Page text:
Saturday, June 13, 2009
Greens, Beans and Pasta
one small/medium head of escarole washed and torn into bite-sized pieces.
two cloves of garlic sliced
dried red pepper flakes to taste
6 0r 7 olives (I used black olives cured in oil)
4 heaping tablespoons of canned Canellini beans rinsed and drained
a small amount of penne pasta
fresh grated parmisan or peccorino romano cheese
good olive oil
Tear apart the head of escarole eliminating any browned leaves or discoloration on the tips of leaves. Then, fill a pan or the bottom of your salad spinner with cold water and immerse the leaves of escarole carefully washing the leaves. Pull the leaves from the water and place them in a colander or strainer before you empty the pan of water. If the water is dirty, repeat the process till the leaves are clean and torn into bite sized pieces. In the picture above, you see the greens having been lifted from the cleaning water and placed in another container. Never pour out the greens and water together-that just puts the dirt back on the vegetables.
Put a covered pot of water on high to boil. Meanwhile, clean and slice the garlic (always have SHARP knives), chop the olives, grate the cheese, locate the red pepper and your good olive oil and measure out two small portions of penne pasta. (Remember the greens and beans are the stars here) When the water comes to a rolling boil, salt it liberally (this means a handful) and drop in your pasta.
Here's everything in place, the greens are wet, the dry pasta ready for the pot!
The penne I prefer to use is from the De Cecco brand. The package directions accurately indicate the time of 11 minutes for al dente. Drop in the pasta and set your kitchen timer for 10 minutes.
Give the pasta a stir. Now, bring your attention to the rest of the dish. Pour 3 or 4 tablespoons of your extra virgin olive oil for cooking into your skillet and get it hot (med high). When it's up to temperature, you'll see the oil start to shimmer. Now, add the garlic and red pepper to the pan. The garlic should start to sizzle immediately or your pan isn't hot enough. After a few seconds, you will smell the garlic and see it getting slightly brown. (The tendency may be to rush these steps because the pasta must be added to the pan in 10 minutes. Do not rush. Pay attention to your pan.) Now, add the olives. Next, using your tongs, add the wet greens to the pan turning them to coat as you do. Now, add a ladelful of your pasta's cooking water to the pan. As you are waiting for the 10 minute mark, you will cook the greens on medium high heat, stir your pasta again, and make sure the water the greens are cooking in doesn't totally evaporate but is reduced by about half. Right before the pasta is ready, add the beans to the greens in the pan and make sure there is enough water in the pan (about 1/2 inch). At the 10 minute mark, you are ready to drain the still al dente pasta and add it to the pan for the final minute of cooking . (While you are still learning to perfect this step, I recommend you scoop out a coffee cup's worth of the water to add if your sauce tightens too quickly during this part of the process.)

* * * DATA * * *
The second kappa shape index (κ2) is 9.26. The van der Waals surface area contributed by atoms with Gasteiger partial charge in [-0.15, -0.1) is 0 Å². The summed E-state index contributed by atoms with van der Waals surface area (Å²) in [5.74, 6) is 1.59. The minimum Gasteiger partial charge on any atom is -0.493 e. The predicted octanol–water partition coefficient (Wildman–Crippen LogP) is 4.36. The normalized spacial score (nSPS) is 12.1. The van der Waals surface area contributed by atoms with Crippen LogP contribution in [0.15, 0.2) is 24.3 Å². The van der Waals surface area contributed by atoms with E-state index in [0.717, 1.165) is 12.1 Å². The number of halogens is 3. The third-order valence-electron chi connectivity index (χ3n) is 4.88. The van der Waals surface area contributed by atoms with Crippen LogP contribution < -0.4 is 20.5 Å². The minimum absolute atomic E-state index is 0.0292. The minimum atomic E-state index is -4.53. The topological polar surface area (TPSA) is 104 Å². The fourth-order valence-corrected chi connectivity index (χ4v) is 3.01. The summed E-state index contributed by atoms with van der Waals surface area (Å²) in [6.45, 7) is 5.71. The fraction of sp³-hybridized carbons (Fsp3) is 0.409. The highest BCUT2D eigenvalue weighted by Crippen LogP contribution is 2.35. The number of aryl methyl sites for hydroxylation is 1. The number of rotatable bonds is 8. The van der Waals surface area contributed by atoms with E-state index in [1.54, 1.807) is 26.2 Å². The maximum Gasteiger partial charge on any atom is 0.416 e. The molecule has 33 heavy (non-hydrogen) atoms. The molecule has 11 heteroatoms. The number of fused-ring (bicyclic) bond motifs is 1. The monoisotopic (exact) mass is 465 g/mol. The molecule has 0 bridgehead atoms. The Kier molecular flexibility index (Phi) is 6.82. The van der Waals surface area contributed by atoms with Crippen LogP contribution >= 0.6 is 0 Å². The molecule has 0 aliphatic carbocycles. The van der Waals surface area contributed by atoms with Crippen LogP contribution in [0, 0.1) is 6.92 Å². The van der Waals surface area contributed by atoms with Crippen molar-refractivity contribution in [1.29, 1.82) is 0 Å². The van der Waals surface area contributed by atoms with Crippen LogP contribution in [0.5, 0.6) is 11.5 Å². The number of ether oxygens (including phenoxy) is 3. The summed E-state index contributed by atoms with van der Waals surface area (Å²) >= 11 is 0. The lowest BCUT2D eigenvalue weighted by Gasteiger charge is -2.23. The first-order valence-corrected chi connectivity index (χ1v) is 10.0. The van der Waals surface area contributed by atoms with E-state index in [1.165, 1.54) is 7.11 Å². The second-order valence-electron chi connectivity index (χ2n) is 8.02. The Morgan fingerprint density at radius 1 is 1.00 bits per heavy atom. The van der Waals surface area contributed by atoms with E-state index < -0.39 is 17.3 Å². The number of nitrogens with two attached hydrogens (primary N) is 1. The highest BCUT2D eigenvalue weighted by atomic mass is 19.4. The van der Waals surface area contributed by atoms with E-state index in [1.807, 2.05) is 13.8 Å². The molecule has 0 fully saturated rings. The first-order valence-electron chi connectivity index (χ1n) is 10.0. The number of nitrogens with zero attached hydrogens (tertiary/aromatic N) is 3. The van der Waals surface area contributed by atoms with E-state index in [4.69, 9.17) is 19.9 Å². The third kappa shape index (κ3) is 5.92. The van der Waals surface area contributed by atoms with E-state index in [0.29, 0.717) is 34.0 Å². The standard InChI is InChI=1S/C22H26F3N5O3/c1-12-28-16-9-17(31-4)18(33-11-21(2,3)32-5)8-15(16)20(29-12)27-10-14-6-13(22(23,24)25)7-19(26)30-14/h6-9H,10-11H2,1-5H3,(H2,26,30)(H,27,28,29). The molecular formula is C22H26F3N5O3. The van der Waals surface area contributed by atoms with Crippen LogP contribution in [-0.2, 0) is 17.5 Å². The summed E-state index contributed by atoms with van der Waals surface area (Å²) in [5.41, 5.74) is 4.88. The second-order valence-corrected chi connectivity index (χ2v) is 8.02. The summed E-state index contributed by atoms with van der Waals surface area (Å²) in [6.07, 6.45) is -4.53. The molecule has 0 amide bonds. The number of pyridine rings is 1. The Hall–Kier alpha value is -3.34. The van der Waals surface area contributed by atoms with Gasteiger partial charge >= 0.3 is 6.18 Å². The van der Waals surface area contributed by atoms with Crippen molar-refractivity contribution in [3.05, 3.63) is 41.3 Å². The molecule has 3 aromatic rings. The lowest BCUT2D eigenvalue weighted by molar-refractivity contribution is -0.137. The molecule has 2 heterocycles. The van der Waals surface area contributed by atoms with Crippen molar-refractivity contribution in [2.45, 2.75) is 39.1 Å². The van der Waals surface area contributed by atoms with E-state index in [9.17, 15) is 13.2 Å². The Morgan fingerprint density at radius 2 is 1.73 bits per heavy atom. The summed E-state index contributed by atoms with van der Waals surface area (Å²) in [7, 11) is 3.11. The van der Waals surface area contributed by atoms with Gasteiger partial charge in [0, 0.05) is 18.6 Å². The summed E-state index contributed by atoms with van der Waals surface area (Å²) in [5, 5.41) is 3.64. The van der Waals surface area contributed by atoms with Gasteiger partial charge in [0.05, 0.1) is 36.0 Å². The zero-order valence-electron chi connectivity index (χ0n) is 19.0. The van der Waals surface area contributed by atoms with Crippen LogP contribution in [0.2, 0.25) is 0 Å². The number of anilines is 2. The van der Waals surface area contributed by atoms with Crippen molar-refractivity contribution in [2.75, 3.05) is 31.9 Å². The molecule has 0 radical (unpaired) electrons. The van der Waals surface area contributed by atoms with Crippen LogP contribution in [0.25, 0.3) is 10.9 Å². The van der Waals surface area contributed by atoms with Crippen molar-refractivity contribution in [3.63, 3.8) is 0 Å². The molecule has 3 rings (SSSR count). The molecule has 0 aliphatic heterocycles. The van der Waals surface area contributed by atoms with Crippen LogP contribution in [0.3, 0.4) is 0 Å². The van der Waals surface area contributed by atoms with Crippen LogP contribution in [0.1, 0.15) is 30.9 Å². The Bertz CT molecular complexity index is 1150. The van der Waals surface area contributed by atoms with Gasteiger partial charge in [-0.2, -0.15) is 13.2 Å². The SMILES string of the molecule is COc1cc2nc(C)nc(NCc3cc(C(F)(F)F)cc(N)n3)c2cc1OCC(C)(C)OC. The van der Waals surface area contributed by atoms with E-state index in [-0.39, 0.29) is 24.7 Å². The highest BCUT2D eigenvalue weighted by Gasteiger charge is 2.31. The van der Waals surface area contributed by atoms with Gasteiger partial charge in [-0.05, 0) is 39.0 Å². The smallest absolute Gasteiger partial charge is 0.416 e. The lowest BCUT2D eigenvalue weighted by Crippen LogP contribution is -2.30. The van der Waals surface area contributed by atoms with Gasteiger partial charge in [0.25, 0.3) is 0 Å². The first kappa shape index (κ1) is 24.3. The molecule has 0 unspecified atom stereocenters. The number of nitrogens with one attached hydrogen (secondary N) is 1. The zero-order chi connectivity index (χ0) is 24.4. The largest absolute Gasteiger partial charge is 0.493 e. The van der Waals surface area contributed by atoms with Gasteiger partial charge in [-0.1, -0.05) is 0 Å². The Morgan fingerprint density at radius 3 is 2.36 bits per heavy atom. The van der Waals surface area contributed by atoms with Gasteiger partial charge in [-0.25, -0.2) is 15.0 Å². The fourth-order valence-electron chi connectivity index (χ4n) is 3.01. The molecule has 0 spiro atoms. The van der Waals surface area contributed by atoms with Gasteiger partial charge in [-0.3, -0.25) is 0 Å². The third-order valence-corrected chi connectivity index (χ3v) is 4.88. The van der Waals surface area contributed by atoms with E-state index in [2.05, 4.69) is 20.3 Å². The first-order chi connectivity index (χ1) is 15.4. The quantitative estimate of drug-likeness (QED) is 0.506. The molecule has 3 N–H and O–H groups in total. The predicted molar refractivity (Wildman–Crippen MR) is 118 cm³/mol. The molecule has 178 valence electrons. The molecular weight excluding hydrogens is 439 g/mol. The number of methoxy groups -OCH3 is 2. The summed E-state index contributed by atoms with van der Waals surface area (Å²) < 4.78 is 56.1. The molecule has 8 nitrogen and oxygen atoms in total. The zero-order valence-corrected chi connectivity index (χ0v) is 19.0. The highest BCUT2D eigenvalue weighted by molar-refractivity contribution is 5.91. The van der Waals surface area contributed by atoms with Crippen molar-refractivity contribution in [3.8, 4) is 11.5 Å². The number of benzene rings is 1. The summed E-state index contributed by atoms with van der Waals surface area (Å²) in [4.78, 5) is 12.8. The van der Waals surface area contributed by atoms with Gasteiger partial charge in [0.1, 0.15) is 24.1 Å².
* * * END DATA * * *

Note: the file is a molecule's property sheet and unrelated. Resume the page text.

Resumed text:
The beans and greens first waiting for the pasta and then right after
the addition of the pasta
Remember now, the pasta must NEVER wait for the sauce. In the example above, the pasta has cooked 10 of the 11 recommended minutes. It will cook the final minute in the skillet at high heat absorbing the remaining liquid in the pan and becoming one with the greens and beans. Pay close attention now! After one minute, the pasta should be perfectly cooked and the sauce will have tightened so that a wooden spoon scraped along the bottom will leave a trail. Take the skillet off the heat and add about 4 tablespoons of your best olive oil. Plate the greens, beans and pasta and sprinkle with grated cheese. Buon appetito!
The magic moment. Notice the trail left
by my wooden spoon when I drag it along
the bottom of the pan.